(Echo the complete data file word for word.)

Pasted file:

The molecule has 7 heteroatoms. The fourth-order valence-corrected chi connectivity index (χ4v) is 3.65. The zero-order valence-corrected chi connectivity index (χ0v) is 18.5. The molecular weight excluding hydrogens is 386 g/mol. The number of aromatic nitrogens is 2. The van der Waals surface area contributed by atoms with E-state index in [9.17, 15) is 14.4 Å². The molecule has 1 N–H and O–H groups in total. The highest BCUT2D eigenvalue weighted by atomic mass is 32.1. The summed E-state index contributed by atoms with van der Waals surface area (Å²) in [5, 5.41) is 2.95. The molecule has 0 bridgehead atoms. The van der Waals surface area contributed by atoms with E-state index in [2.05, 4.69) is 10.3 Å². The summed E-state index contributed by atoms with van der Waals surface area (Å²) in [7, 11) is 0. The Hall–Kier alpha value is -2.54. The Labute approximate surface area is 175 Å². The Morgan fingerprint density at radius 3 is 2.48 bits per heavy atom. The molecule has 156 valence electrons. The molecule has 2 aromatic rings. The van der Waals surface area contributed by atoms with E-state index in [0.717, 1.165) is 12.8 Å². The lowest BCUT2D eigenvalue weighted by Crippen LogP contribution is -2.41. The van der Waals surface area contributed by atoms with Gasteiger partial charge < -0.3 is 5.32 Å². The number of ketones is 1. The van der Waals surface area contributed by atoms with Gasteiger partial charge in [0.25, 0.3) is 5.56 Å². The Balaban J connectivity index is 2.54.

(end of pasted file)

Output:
The molecule has 7 heteroatoms. The fourth-order valence-corrected chi connectivity index (χ4v) is 3.65. The zero-order valence-corrected chi connectivity index (χ0v) is 18.5. The molecular weight excluding hydrogens is 386 g/mol. The number of aromatic nitrogens is 2. The van der Waals surface area contributed by atoms with E-state index in [9.17, 15) is 14.4 Å². The molecule has 1 N–H and O–H groups in total. The highest BCUT2D eigenvalue weighted by atomic mass is 32.1. The summed E-state index contributed by atoms with van der Waals surface area (Å²) in [5, 5.41) is 2.95. The molecule has 0 bridgehead atoms. The van der Waals surface area contributed by atoms with E-state index in [2.05, 4.69) is 10.3 Å². The summed E-state index contributed by atoms with van der Waals surface area (Å²) in [7, 11) is 0. The Hall–Kier alpha value is -2.54. The Labute approximate surface area is 175 Å². The Morgan fingerprint density at radius 3 is 2.48 bits per heavy atom. The molecule has 156 valence electrons. The molecule has 2 aromatic rings. The van der Waals surface area contributed by atoms with E-state index in [0.717, 1.165) is 12.8 Å². The lowest BCUT2D eigenvalue weighted by Crippen LogP contribution is -2.41. The van der Waals surface area contributed by atoms with Gasteiger partial charge < -0.3 is 5.32 Å². The number of ketones is 1. The van der Waals surface area contributed by atoms with Gasteiger partial charge in [0.25, 0.3) is 5.56 Å². The Balaban J connectivity index is 2.54.